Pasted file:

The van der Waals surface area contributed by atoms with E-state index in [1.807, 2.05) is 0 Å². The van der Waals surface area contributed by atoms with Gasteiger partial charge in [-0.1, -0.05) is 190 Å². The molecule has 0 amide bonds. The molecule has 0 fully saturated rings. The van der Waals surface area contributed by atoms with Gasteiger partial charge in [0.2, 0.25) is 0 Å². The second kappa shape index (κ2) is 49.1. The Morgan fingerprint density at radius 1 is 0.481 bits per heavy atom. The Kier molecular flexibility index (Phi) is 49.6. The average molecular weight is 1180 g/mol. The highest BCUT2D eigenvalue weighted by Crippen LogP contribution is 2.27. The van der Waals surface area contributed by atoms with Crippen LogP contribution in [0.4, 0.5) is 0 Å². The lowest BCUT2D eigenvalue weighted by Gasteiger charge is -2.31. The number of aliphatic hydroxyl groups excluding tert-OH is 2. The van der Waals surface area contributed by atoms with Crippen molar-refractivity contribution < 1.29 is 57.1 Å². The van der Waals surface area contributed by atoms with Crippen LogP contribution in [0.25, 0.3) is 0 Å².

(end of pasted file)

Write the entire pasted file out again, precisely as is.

The van der Waals surface area contributed by atoms with E-state index in [1.807, 2.05) is 0 Å². The van der Waals surface area contributed by atoms with Gasteiger partial charge in [-0.1, -0.05) is 190 Å². The molecule has 0 amide bonds. The molecule has 0 fully saturated rings. The van der Waals surface area contributed by atoms with Gasteiger partial charge in [0.2, 0.25) is 0 Å². The second kappa shape index (κ2) is 49.1. The Morgan fingerprint density at radius 1 is 0.481 bits per heavy atom. The Kier molecular flexibility index (Phi) is 49.6. The average molecular weight is 1180 g/mol. The highest BCUT2D eigenvalue weighted by Crippen LogP contribution is 2.27. The van der Waals surface area contributed by atoms with Crippen LogP contribution in [0.4, 0.5) is 0 Å². The lowest BCUT2D eigenvalue weighted by Gasteiger charge is -2.31. The number of aliphatic hydroxyl groups excluding tert-OH is 2. The van der Waals surface area contributed by atoms with Crippen molar-refractivity contribution < 1.29 is 57.1 Å². The van der Waals surface area contributed by atoms with Crippen LogP contribution in [0.25, 0.3) is 0 Å².